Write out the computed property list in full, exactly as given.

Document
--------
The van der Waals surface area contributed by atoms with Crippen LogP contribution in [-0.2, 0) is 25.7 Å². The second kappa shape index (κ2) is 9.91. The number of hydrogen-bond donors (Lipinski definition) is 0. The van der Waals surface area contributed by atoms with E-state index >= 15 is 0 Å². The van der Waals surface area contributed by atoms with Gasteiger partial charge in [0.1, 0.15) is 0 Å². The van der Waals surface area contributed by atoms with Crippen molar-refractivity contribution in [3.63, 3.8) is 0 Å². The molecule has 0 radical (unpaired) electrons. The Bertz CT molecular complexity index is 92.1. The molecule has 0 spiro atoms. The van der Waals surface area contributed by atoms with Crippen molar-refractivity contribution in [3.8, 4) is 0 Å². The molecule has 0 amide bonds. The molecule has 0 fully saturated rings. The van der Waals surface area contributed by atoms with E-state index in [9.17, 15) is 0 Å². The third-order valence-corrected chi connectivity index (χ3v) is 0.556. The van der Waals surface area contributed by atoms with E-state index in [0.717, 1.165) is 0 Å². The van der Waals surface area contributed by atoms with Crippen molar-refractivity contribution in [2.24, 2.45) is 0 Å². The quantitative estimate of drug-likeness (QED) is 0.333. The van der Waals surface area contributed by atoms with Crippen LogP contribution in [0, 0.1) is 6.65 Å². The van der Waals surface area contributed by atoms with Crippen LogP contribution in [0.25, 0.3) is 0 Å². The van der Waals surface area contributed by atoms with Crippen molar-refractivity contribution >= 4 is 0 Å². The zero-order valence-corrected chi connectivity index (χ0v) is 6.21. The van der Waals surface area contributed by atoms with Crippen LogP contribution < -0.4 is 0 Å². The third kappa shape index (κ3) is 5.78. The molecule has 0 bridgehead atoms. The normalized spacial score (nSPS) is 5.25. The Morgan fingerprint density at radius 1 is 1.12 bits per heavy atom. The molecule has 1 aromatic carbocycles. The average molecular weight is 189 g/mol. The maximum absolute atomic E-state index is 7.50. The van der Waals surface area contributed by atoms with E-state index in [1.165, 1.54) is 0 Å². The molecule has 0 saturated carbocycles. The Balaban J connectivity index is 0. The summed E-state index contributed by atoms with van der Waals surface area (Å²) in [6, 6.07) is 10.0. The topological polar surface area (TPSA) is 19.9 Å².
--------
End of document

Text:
The van der Waals surface area contributed by atoms with Crippen LogP contribution in [-0.2, 0) is 25.7 Å². The second kappa shape index (κ2) is 9.91. The number of hydrogen-bond donors (Lipinski definition) is 0. The van der Waals surface area contributed by atoms with E-state index >= 15 is 0 Å². The van der Waals surface area contributed by atoms with Gasteiger partial charge in [0.1, 0.15) is 0 Å². The van der Waals surface area contributed by atoms with Crippen molar-refractivity contribution in [3.63, 3.8) is 0 Å². The molecule has 0 radical (unpaired) electrons. The Bertz CT molecular complexity index is 92.1. The molecule has 0 spiro atoms. The van der Waals surface area contributed by atoms with Crippen molar-refractivity contribution in [3.8, 4) is 0 Å². The molecule has 0 amide bonds. The molecule has 0 fully saturated rings. The van der Waals surface area contributed by atoms with E-state index in [9.17, 15) is 0 Å². The third-order valence-corrected chi connectivity index (χ3v) is 0.556. The van der Waals surface area contributed by atoms with E-state index in [0.717, 1.165) is 0 Å². The van der Waals surface area contributed by atoms with Crippen molar-refractivity contribution in [2.24, 2.45) is 0 Å². The quantitative estimate of drug-likeness (QED) is 0.333. The van der Waals surface area contributed by atoms with Crippen LogP contribution in [0, 0.1) is 6.65 Å². The van der Waals surface area contributed by atoms with Crippen LogP contribution in [0.25, 0.3) is 0 Å². The van der Waals surface area contributed by atoms with Crippen molar-refractivity contribution >= 4 is 0 Å². The zero-order valence-corrected chi connectivity index (χ0v) is 6.21. The van der Waals surface area contributed by atoms with Crippen LogP contribution < -0.4 is 0 Å². The third kappa shape index (κ3) is 5.78. The molecule has 0 bridgehead atoms. The normalized spacial score (nSPS) is 5.25. The Morgan fingerprint density at radius 1 is 1.12 bits per heavy atom. The molecule has 1 aromatic carbocycles. The average molecular weight is 189 g/mol. The maximum absolute atomic E-state index is 7.50. The van der Waals surface area contributed by atoms with E-state index in [1.165, 1.54) is 0 Å². The molecule has 0 saturated carbocycles. The Balaban J connectivity index is 0. The summed E-state index contributed by atoms with van der Waals surface area (Å²) in [6, 6.07) is 10.0. The topological polar surface area (TPSA) is 19.9 Å².